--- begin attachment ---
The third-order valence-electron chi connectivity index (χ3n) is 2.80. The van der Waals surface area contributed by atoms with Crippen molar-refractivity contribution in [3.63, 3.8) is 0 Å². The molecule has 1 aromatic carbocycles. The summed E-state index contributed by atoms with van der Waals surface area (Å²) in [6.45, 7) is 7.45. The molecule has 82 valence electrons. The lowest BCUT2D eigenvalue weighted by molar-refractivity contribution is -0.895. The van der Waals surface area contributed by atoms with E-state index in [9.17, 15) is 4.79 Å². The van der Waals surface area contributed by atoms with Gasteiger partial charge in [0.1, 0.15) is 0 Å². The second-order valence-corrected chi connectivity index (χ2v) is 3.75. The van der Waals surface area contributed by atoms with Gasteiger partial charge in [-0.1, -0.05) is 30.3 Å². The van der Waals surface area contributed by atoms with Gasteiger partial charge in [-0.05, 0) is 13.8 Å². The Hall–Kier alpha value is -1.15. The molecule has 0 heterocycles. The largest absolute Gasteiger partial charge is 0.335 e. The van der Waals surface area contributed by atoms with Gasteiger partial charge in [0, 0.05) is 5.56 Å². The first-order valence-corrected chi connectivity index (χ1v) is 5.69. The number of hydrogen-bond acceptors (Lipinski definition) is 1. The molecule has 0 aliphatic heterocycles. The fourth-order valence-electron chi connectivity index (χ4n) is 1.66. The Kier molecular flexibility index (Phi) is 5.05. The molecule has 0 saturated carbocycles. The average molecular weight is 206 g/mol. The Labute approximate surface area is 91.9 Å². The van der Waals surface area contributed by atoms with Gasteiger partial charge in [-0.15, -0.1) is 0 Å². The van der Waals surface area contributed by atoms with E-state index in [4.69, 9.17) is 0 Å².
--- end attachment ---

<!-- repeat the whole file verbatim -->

The third-order valence-electron chi connectivity index (χ3n) is 2.80. The van der Waals surface area contributed by atoms with Crippen molar-refractivity contribution in [3.63, 3.8) is 0 Å². The molecule has 1 aromatic carbocycles. The summed E-state index contributed by atoms with van der Waals surface area (Å²) in [6.45, 7) is 7.45. The molecule has 82 valence electrons. The lowest BCUT2D eigenvalue weighted by molar-refractivity contribution is -0.895. The van der Waals surface area contributed by atoms with E-state index in [9.17, 15) is 4.79 Å². The van der Waals surface area contributed by atoms with Gasteiger partial charge in [0.1, 0.15) is 0 Å². The second-order valence-corrected chi connectivity index (χ2v) is 3.75. The van der Waals surface area contributed by atoms with Gasteiger partial charge in [-0.1, -0.05) is 30.3 Å². The van der Waals surface area contributed by atoms with Gasteiger partial charge in [-0.05, 0) is 13.8 Å². The Hall–Kier alpha value is -1.15. The molecule has 0 heterocycles. The largest absolute Gasteiger partial charge is 0.335 e. The van der Waals surface area contributed by atoms with Gasteiger partial charge in [0, 0.05) is 5.56 Å². The first-order valence-corrected chi connectivity index (χ1v) is 5.69. The number of hydrogen-bond acceptors (Lipinski definition) is 1. The molecule has 0 aliphatic heterocycles. The fourth-order valence-electron chi connectivity index (χ4n) is 1.66. The Kier molecular flexibility index (Phi) is 5.05. The molecule has 0 saturated carbocycles. The average molecular weight is 206 g/mol. The Labute approximate surface area is 91.9 Å². The van der Waals surface area contributed by atoms with Gasteiger partial charge in [-0.15, -0.1) is 0 Å². The van der Waals surface area contributed by atoms with E-state index in [4.69, 9.17) is 0 Å².